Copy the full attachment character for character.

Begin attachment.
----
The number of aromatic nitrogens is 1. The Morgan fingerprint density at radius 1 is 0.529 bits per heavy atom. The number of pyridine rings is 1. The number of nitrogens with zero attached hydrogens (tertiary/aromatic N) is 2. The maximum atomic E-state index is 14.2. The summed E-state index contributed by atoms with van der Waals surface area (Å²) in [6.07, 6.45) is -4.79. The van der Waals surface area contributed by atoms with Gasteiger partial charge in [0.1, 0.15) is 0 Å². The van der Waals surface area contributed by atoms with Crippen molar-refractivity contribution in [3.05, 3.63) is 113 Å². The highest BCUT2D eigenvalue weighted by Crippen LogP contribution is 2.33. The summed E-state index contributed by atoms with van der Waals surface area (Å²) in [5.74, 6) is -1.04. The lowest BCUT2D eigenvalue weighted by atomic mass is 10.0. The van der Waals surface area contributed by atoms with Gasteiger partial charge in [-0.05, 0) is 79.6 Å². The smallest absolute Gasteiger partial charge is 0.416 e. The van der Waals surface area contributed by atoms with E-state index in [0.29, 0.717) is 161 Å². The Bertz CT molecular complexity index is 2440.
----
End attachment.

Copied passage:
The number of aromatic nitrogens is 1. The Morgan fingerprint density at radius 1 is 0.529 bits per heavy atom. The number of pyridine rings is 1. The number of nitrogens with zero attached hydrogens (tertiary/aromatic N) is 2. The maximum atomic E-state index is 14.2. The summed E-state index contributed by atoms with van der Waals surface area (Å²) in [6.07, 6.45) is -4.79. The van der Waals surface area contributed by atoms with Gasteiger partial charge in [0.1, 0.15) is 0 Å². The van der Waals surface area contributed by atoms with Crippen molar-refractivity contribution in [3.05, 3.63) is 113 Å². The highest BCUT2D eigenvalue weighted by Crippen LogP contribution is 2.33. The summed E-state index contributed by atoms with van der Waals surface area (Å²) in [5.74, 6) is -1.04. The lowest BCUT2D eigenvalue weighted by atomic mass is 10.0. The van der Waals surface area contributed by atoms with Gasteiger partial charge in [-0.05, 0) is 79.6 Å². The smallest absolute Gasteiger partial charge is 0.416 e. The van der Waals surface area contributed by atoms with E-state index in [0.29, 0.717) is 161 Å². The Bertz CT molecular complexity index is 2440.